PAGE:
(This post originally appeared HERE on the GLAAD blog.)
Today marks the 13th observance of National Black HIV/AIDS Awareness Day (NBHAAD).
Founded in 1999 by five organizations-- the Concerned Black Men, Inc. of Philadelphia; Health Watch Information and Promotion Services, Inc.; Jackson State University - Mississippi Urban Research Center; National Black Alcoholism and Addictions Council; and National Black Leadership Commission on AIDS--NBHAAD, is a mobilization effort designed to provide education, offer accessible testing options, encourage community involvement, and connect those already affected by HIV/AIDS with adequate treatment within African American communities nationwide.
Currently, nearly 20,000 African Americans in the United States test positive for HIV each year. In 2008, the diagnosis rate of HIV among African Americans was as much as 9 times that of white Americans. Given the disproportionate toll this terrible epidemic has had on the African American population, it is critical that we proactively implement and support education and prevention efforts that are specifically aimed towards the Black community.
In addition to the general African American population, studies show staggering rates of new HIV infection among gay and bisexual African American men. As reported by the Gay Men’s Health Crisis (GMHC), nearly 1 in 3 gay and bisexual black men living in an urban area is infected with HIV, and the majority does not know they are infected. The CDC also reports that among transgender persons, the highest percentage of newly identified HIV infections are among African Americans (4.4%). In New York City alone, from 2005-2009, there were 206 new diagnoses of HIV infection among transgender people, 95% of which were among transgender women. Approximately 90% of transgender people newly diagnosed with HIV infection were Black or Hispanic.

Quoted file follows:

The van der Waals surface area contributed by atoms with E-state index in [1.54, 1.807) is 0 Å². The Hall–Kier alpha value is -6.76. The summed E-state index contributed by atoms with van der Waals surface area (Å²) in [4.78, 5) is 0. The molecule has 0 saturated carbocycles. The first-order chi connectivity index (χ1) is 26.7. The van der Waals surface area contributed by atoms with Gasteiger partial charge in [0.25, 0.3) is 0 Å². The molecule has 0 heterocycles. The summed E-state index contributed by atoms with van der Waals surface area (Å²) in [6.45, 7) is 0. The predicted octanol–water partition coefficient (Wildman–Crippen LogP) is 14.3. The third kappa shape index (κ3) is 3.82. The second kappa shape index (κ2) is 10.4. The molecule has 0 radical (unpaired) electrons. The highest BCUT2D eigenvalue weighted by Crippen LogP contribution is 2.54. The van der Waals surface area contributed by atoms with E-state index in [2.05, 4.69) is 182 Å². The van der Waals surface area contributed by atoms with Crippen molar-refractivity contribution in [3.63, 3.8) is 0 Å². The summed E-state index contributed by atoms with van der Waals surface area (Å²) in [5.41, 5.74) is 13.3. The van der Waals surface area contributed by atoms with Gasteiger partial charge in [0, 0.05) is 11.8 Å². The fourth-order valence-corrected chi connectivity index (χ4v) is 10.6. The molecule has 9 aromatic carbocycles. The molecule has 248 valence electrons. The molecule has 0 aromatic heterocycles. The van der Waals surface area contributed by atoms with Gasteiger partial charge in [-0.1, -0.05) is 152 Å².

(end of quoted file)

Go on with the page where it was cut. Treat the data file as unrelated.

GLAAD stands in solidarity with the rest of the LGBT community and those working to end the HIV/AIDS epedmic to raise visiblity about the infection and its impact on families and individuals.
For more information National Black HIV/AIDS Awareness Day and to learn how you can get involved, please visit NationalBlackAIDSDay.org and continue to follow the GLAAD blog for more LGBT-inclusive coverage during Black History Month.
*Hat tip to Fenway Health for a very informative graphic.